Grabelle has criticized Webster for being part of a Congress that has been plagued by gridlock and an inability to pass legislation for the last half-dozen years.

"You need to send people with new ideas (to Washington)," Grabelle said at a forum hosted by the Citrus Chronicle earlier this month. "If you keep sending the same people there, you are going to get the same result, every single time."

Grabelle said one of his priorities if elected will be improved funding for the military and helping veterans once they return from service. He said he remains motivated by the experience of his brother, a career naval officer who served on the USS Cole when it was attacked by terrorists, resulting in the deaths of 17 sailors.

"I'm going to fight for the people who fought for us," Grabelle said at the Citrus forum, adding he would seek a place on the House Veterans Affairs Committee in his first term.

Grabelle has also pledged to limit himself to 10 years in office, if elected, while working to pass a constitutional amendment setting congressional term limits.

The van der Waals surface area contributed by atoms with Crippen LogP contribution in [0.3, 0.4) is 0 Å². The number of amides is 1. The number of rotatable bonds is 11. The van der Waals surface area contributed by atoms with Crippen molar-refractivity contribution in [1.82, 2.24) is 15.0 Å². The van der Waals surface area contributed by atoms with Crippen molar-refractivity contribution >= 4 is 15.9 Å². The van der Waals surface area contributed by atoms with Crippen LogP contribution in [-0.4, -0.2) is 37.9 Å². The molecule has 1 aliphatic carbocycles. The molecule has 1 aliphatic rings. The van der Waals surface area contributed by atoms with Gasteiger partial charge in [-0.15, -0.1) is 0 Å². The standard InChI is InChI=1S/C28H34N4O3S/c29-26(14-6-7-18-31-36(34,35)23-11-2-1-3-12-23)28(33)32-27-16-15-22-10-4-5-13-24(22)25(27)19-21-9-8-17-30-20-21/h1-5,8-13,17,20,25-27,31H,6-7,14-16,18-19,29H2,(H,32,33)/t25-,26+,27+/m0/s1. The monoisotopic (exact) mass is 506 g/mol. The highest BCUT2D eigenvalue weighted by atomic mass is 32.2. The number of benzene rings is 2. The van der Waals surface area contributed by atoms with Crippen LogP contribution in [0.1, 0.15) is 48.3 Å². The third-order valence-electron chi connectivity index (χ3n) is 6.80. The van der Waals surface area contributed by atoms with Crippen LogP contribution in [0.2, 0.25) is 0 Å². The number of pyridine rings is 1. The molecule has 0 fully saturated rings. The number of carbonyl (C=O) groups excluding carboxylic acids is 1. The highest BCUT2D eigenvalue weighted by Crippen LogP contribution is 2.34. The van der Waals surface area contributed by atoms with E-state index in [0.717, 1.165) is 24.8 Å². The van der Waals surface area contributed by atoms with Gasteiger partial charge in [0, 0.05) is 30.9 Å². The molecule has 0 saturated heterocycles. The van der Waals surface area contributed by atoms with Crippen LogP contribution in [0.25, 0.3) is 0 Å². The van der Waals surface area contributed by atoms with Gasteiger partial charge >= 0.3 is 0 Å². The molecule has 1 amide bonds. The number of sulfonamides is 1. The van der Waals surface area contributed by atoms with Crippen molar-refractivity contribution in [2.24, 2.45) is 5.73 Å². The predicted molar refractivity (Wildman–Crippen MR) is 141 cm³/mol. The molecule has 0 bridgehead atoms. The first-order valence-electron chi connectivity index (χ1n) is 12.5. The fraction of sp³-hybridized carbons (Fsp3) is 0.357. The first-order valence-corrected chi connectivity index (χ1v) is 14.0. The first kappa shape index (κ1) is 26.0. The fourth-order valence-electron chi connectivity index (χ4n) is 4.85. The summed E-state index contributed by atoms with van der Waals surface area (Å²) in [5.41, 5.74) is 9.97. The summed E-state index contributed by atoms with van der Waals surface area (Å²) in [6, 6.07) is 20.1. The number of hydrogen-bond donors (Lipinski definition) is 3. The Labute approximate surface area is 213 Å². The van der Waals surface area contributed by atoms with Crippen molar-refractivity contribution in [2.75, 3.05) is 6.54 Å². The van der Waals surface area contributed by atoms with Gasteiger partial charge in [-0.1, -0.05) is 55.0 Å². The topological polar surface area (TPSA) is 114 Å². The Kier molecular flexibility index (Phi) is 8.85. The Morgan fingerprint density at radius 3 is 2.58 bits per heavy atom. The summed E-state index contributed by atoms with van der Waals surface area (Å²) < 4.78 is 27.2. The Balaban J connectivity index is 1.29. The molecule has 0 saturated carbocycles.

Both Webster and Grabelle support Donald Trump, although each supported a different candidate in the presidential primaries, with Webster backing Jeb Bush and Grabelle supporting Scott Walker.

Through Aug. 10, Webster had more than a two-to-one fund raising advantage over his rival, having collected $776,853 in contributions to Grabelle's $317,042, according to the Federal Election Commission.

"The establishment is funding his campaign," Grabelle said. "How much did he really challenge them if they are willing to give him money?"

Webster said he has taken some money from political committees but he also has strong "grassroots" support from a constituency that he has built up over a 36-year political career in the state House, state Senate and Congress.

The winner of the Aug. 30 primary will face Dave Koller, an Ocala Democrat, and Bruce R. Riggs, a no-party candidate from Crystal River, in the general election.